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Once you have it, how do you get rid of it.

So you let that comfrey patch get out I of its bed and now it's all over your garden despite your best efforts to eliminate it. According to Lawrence D. Hills in The Comfrey Report: The Story of the World's Fastest Protein Builder and Herbal Healer (available from Rateavers, 9049 Covina St., San Diego, CA 92126 for $12.00 postpaid), there are several non-chemical ways to eliminate it:

* A bit drastic, but pigs have a fondness for comfrey and will eagerly root up the roots. They will also root up any other perennials you have in the garden.

* The comfrey can be cut close to the ground and the area used as a chicken yard, but with the same basic drawbacks as pigs. They will consume all of the new sprouts, killing the root system through depriving it of nourishment from above.

* The area can be planted to a fast growing, tightly spaced grass which will smother out the regrowth. If mowed occasionally and fed to livestock, what comfrey shoots are present will enhance the feed value.

While not mentioned by Hills, I suspect the infected area could also be covered by black plastic much to smother out regrowth.

From what Hills indicated, expect to take at least a year to eliminate the stray comfrey regardless of what method you use.

(Personally, I think the real reason Countryside relocated is because comfrey had taken over their garden area.)

Comfrey did take over the garden, but we were going to start a new one anyway, for other reasons, including more room, more sun, and to get further away from the black walnuts.

But we kept using the old spot too. That was because - for some unknown reason - the area where the comfrey had grown (and was still growing) produced fantastic potatoes. I suspect a connection.

And yes, we did start a new comfrey patch when we moved up here.

Comfrey and calves

One of the many interesting aspects of The Comfrey Report: The Story of the World's Fastest Protein Builder and Herbal Healer is a reference to a Mrs. P. B. Greer of Colchester, England.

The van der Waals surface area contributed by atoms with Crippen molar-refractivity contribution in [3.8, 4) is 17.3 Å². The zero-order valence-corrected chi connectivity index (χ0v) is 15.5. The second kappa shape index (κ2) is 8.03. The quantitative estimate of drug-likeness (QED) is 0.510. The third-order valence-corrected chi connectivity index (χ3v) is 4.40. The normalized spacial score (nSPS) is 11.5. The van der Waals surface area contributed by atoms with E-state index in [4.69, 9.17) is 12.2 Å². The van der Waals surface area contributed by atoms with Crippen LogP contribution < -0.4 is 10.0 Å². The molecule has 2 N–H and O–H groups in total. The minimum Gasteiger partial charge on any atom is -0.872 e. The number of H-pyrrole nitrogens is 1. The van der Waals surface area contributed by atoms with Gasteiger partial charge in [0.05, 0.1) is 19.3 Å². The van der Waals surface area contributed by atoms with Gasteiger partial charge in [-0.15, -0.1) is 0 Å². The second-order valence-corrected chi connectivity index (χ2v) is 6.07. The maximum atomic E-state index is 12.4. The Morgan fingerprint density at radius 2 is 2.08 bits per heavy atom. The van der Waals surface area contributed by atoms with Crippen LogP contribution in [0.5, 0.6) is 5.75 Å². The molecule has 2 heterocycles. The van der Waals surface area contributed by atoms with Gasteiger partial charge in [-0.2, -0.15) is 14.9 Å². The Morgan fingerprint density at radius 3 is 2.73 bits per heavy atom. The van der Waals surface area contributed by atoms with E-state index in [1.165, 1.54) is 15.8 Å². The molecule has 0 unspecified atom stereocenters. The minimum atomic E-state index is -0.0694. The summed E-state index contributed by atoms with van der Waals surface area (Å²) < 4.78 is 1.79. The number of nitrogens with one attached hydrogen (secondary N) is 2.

It seems Mrs. Greer would buy badly scouring calves at a livestock sales barn. These normally sell very cheaply since they have a high death rate. Mrs. Greer would treat them by chopping up comfrey foliage and adding it to their feed bucket and noted this a long-standing practice of good husbandry in England. (This book by Lawrence D. Hills is available from Rateavers, 9049 Covina St., San Diego, CA 92126 for $12.00 postpaid.)

Comfrey contains allantoin, a substance also found in the water sac around embryos and in maternal milk, particularly colostrum. I suspect the comfrey foliage could also be put with water in a blender and included with calf starter for bottle feeding.

If comfrey does indeed quickly cure scours, there could be money to be made in purchasing these calves, curing the scours, putting on a little weight and then taking them back to the livestock sales barn. If one were to make, say, $50 on a $100 investment one month, the profit would be some 1200 percent if it could be done consistently. That would give a lot of leeway for dead or break-even calves.
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Copyright 1993 Gale, Cengage Learning. All rights reserved.

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Title Annotation:comfrey
Author:Scharabok, Ken
Publication:Countryside & Small Stock Journal
Date:Mar 1, 1993
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